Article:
Women can lose their virginity whenever they want
Virginity has become been a hot topic of late, especially after the 29-year-old American Olympic hurdler, Lolo Jones revealed to HBO’s Real Sports program that she doesn’t want to have sex until marriage.
The interview – in which she called her extended abstinence “harder than training for the Olympics” – has further fueled Jones’ social media stardom. Her Twitter (@lolojones) following has jumped by 40 per cent since the news broke a week ago.
But why has virginity suddenly become such a popular discussion point? Should this kind of information be private or do we like to know the sexual history of not only celebrities and athletes, but also our friends? Do we admire people like Lolo coming forward and being so frank and honest about sex?
Society has an obsession with youth and beauty but we also have an obsession with virginity. Well this is what I witnessed when I read an article in the Fairfax press last week focusing on virginity’s unwitting casualties.
Luke Malone interviewed Sydney-based sex therapist Matty Silver who says: “While saving oneself for marriage is a personal choice, she warns of an unexpected condition that can affect some women who are waiting for Mr Right – vaginismus”.
Now I’m not a sex therapist, even if I like to sometimes pretend I am but even I think that’s a pretty big call. I read that comment as single ladies beware if you wait too long to have sex with a man or go past the 3 date bonking rule, your vagina will become out of order. You’ve been warned.
Not only will you not be able to have sex but you will develop psychological issues when it comes to talking about or having sex.
Vaginismus is not something to laugh about. It is thought to affect at least two per cent of Australian women. It is described as an involuntary contraction of the muscles surrounding the entrance to the vagina. It can make penetration either painful or impossible and cause much distress to the individual.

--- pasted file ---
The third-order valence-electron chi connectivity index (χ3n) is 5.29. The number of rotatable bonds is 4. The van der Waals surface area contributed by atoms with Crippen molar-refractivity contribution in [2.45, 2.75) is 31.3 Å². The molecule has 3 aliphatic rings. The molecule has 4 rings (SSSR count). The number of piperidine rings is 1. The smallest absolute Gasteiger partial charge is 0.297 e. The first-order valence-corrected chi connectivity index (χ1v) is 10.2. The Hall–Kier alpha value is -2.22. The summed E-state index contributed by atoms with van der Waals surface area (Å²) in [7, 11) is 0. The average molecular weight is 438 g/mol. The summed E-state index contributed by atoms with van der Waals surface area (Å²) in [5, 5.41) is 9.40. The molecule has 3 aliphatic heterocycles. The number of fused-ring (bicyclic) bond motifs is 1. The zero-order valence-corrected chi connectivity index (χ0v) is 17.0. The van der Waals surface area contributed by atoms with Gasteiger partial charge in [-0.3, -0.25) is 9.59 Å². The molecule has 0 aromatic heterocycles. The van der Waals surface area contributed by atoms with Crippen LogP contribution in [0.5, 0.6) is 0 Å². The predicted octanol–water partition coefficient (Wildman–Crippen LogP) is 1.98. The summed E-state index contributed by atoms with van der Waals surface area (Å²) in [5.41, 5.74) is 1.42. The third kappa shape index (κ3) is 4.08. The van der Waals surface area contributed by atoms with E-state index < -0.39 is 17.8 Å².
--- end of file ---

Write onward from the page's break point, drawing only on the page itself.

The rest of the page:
What I’m most concerned about is the tone of the article. It’s basically warning women who are waiting till their wedding night to have sex that they should be bonking everything in sight, otherwise they’ll not be able to have sex with their husbands. What a crock.
I was raised Catholic and went to church every Sunday until I was at least sixteen. Of course the Bible says that I should wait until marriage to lose my virginity but I chose not to. And I don’t regret this. But women who decide to wait until marriage should not be ridiculed or live in fear of developing vaginismus.
The article goes on to say: “While a religious upbringing is a common thread found in many cases, it’s not the only link. Women subjected to sexual abuse can develop similar problems, as can individuals who have developed a fear of childbirth”
Towards the end of the article it is less controversial and explores the real issues related to the condition. Dr Jules Black, an internationally noted obstetrician and gynecologist who specialises in sexual health says “there’s no problem with virginity in and of itself, as long as the individual is comfortable with her body. He suggests that women who have decided to wait until marriage try not to put so much pressure on themselves”
Okay. Thanks Doc. What about male virgins? Why are we always talking about a woman’s virginity and waiting until marriage?
Previously on The Punch: It’s time to move on from the birds and the bees in sex ed.
Personally, I think articles like this which focus on a woman’s choice to have sex, not have sex or to wait to lose their virginity let us down.
It’s a deeply personal decision and no woman should be made to feel as though waiting for the elusive “Mr Right” is going to lead her to have sexual health problems when in fact the opposite is true.
STIs and STDs are on the rise and this is what we should be educating our society about.
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